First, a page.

One of the major challenges of writing this column remains how to choose one song among several by a given composer that I have decided to feature. When determining to include a song by the very talented Great American Songbook composer, Bernice Petkere (1901-2000), two of my favorite songs immediately came to mind: "Close Your Eyes" and "Lullaby of the Leaves." I also marveled that both happen to be among my favorite standards written in minor keys... However, for the sake of simplicity I am behooved to select one at a time, so for now we shall examine the structure and design of "Close Your Eyes."
Bernice Petkere spent her life in show business, performing on the vaudeville circuit while still a young child, then becoming an important Tin Pan Alley songwriter. Given the distinguished moniker "Queen of Tin Pan Alley" by none other than Irving Berlin, Petkere wrote music for radio shows and worked as a writer in Berlin's production company. She later relocated to Los Angeles, immersing herself in writing film scores. "Close Your Eyes" was published in 1933 and has been recorded and performed by a slew of performing artists including Ruth Etting, Tony Bennett, Ella Fitzgerald, Doris Day, Peggy Lee, and many more.
This classic American song begins with sixteen bars (plus a pickup bar) whose antecedent melodic phrase ascends the melodic minor scale as if introducing the theoretical premise of the entire piece. The three-and-a-half bar consequent phrase that follows provides an appropriate release of tension, and guides the melody along a wavelike path which ultimately descends to the midpoint of the scale. The initial scale in the opening phrase is then repeated over the next four and a half bars, and the final consequent phrase in the introduction descends majestically by third leaps (emphasizing and repeating the flatted third which reinforces the minor context) to the octave below. The text that Petkere penned for this introduction (including images of "a midnight sky," "a single star" and "a steel guitar") provides a sultry, romantic backdrop describing the visual and aural stimuli that set the stage for the song's sexy lullaby to follow. I prefer to perform this as a tango, as the minor tonality and strict Latin feel create a wonderful backdrop for this text of mystery and seduction.
At first glance, budding theorists may assume this piece represents a classic AABA form. However, upon closer examination, there are variations in each A section which necessitate the attribution of "prime" (') to indicate said variations. Technically, the piece assumes the form AA'BA," although some might convincingly assert that it possesses an AA'BA form. Theorists often disagree about how much variation should be required to allow A,' A" or even C formal designations to stand. Many of these distinctions can create debate regarding whether a section is different enough to justify using a different sectional designation. I would argue that the harmonic and melodic change at measure 30 ("oh this is divine") requires a related, but distinctive designation since the third melodic pitch of that measure is raised a semitone higher than its counterpart in the A section (m. 22, "and I will close mine."). Also, the harmony resolves to the parallel major key at the end of the second section (A'), whereas it previously resolved to the minor tonic at the end of A. The rhythmic change toward the end of A" (m. 46, "so won't you close your eyes?") presents a bit vaguer situation analytically, and, I believe, creates a varied enough rhythmic emphasis on the title text to warrant its own related, but distinguishing designation apart from A. However, some theorists would likely prefer to consider the overall form to be AA'BA due to the fact that a slight rhythmic change in the final phrase (at m. 46) is not a major variation from the original A theme. To each, his/her own! Each section of the post- introduction portion of the song consists of eight measures, forming a standard, thirty-two bar form.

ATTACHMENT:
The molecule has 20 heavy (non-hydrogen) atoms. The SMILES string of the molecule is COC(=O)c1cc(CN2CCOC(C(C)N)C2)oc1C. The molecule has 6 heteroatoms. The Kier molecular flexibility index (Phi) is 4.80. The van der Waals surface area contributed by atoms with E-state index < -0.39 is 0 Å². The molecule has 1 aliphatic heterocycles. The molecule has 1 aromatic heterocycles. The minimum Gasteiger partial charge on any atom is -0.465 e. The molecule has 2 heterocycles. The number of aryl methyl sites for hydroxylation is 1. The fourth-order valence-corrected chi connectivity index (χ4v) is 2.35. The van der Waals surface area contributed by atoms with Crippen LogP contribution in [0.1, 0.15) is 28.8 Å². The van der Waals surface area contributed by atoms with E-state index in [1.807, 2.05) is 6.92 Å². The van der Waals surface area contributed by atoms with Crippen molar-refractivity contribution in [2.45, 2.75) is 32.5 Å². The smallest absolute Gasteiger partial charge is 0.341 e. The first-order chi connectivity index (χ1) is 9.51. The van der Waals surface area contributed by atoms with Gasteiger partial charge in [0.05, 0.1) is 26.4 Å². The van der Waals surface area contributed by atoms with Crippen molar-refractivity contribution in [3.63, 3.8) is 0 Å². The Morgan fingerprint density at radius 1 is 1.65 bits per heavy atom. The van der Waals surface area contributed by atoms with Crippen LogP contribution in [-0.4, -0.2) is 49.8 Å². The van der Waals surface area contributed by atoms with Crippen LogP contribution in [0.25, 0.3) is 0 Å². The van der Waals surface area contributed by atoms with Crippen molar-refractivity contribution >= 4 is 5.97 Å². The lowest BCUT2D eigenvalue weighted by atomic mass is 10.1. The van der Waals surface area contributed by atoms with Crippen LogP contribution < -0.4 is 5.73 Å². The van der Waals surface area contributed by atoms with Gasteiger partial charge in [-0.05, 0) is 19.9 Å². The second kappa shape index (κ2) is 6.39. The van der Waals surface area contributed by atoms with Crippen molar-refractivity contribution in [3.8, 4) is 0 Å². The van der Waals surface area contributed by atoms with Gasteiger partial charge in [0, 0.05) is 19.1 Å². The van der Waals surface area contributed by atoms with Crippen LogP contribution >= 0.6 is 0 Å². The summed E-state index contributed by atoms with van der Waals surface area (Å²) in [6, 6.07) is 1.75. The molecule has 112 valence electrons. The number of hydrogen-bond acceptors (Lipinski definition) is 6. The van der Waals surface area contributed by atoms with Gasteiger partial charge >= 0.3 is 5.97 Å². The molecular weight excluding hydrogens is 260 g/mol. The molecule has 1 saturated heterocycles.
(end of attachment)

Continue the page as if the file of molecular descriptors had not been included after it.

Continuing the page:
I love jazz because I find it to be the best way for a musician to express himself freely. I'm a photographer and I've been playing drums for 30 years, I've been a professional musician for eight years and I like Jazz and Fusion music
I love jazz because I find it to be the best way for a musician to express himself freely. I'm a photographer and I've been playing drums for 30 years, I've been a professional musician for eight years and I like Jazz and Fusion music. In my life I was lucky enough to meet great musicians like Vinnie Colaiuta, Peter Erskine, Steve Smith, Dave Weckl, Horacio el Negro Hernandez, Jojo Mayer, Will Kennedy, Manu Katché, Christian Meyer, Trilok Gurtu, Daniele Sepe, Stefano Bollani, Enzo Avitabile, John Patitucci, Anthony Jackson and many others.